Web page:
Too early to call end of Europe’s housing boom

Investors should not confuse house-price corrections in Norway, Sweden and Switzerland with property bubbles bursting. They were caused by a building surge. Speculative construction is not widespread, and demographics still outweigh risks of over-supply.

“Cities are encountering a number of obstacles that hinder their flexibility to expand apartment construction, which in turn constricts over-supply. In particular, a lack of buildable land, regulatory obstacles, steeply increasing land prices and construction costs, as well as lengthy approval times are making it difficult to react quickly on the supply side,” said Manfred Binsfeld, a director at Scope Investor Services and author of a report out today.

Over the past 10 years, real growth in residential property prices in Sweden, Austria, Switzerland, Norway and Germany have ranged from 20% to above 50%, thanks to a combination of unprecedented financing conditions, dynamic population and economic growth and relatively low construction activity.

Residential construction in many European countries has also been increasing for the first time in years and has led to price corrections in Sweden, Norway and Switzerland. In Sweden, construction of new apartments is well above the long-term average; levels are also above average in Switzerland, Norway, Denmark, Finland and Austria.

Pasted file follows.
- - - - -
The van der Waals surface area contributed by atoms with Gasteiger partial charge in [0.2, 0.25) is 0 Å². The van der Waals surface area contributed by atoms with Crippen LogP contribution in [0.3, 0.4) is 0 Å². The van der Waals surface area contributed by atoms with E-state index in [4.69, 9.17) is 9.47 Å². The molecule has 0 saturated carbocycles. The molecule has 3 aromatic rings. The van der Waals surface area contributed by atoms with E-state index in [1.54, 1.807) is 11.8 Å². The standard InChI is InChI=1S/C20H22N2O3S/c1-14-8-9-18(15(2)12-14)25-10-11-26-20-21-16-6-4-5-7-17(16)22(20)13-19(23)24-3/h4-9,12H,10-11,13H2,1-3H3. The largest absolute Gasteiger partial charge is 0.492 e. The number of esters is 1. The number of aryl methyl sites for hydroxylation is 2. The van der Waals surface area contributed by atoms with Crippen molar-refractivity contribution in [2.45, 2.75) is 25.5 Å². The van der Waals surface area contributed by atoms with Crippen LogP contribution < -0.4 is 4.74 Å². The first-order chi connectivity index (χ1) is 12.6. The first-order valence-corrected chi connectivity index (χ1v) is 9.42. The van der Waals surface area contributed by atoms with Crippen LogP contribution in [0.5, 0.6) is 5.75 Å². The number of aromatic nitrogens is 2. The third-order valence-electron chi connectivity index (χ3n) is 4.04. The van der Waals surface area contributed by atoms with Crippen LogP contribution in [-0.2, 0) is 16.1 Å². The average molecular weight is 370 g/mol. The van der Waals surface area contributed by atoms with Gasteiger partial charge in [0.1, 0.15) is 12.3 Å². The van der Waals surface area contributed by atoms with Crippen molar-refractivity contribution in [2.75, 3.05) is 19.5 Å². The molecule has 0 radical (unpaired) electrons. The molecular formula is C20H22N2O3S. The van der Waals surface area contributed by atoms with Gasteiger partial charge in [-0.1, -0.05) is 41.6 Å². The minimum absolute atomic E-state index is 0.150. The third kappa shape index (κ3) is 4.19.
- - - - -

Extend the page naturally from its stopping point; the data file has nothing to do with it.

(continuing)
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In the last five years, the greater Stockholm area has exhibited a dynamic increase in apartment construction. In both 2015 and 2016, 13,000-15,000 apartments were built against only 8,000 entering the market on average each year in the last 10 years. Zurich also saw a marked increase – 13,000 new apartments between 2012-2016 compared with 8,400 units between 2007-2011.

But residential construction still lags demographic factors in most of the major cities considered in a Scope report out today. Munich, for example, experienced a significant imbalance: between 2010 and 2017: 55,000 new apartments came onto the market while the number of new households topped 115,000. The story is similar in Stockholm and Oslo.

The current price corrections after years of real price growth are not unusual. Robust economic and demographic conditions will ensure that residential property prices in Oslo and Stockholm will continue to stabilise this year and increase moderately again from 2019. The same applies for apartments in Zurich.

“A decline in residential property prices that threatens the economy and financial system is possible in the event of a severe recession or a massive, sudden rise in interest rates. Both scenarios are unlikely,” said Binsfeld.

The full report can be found here

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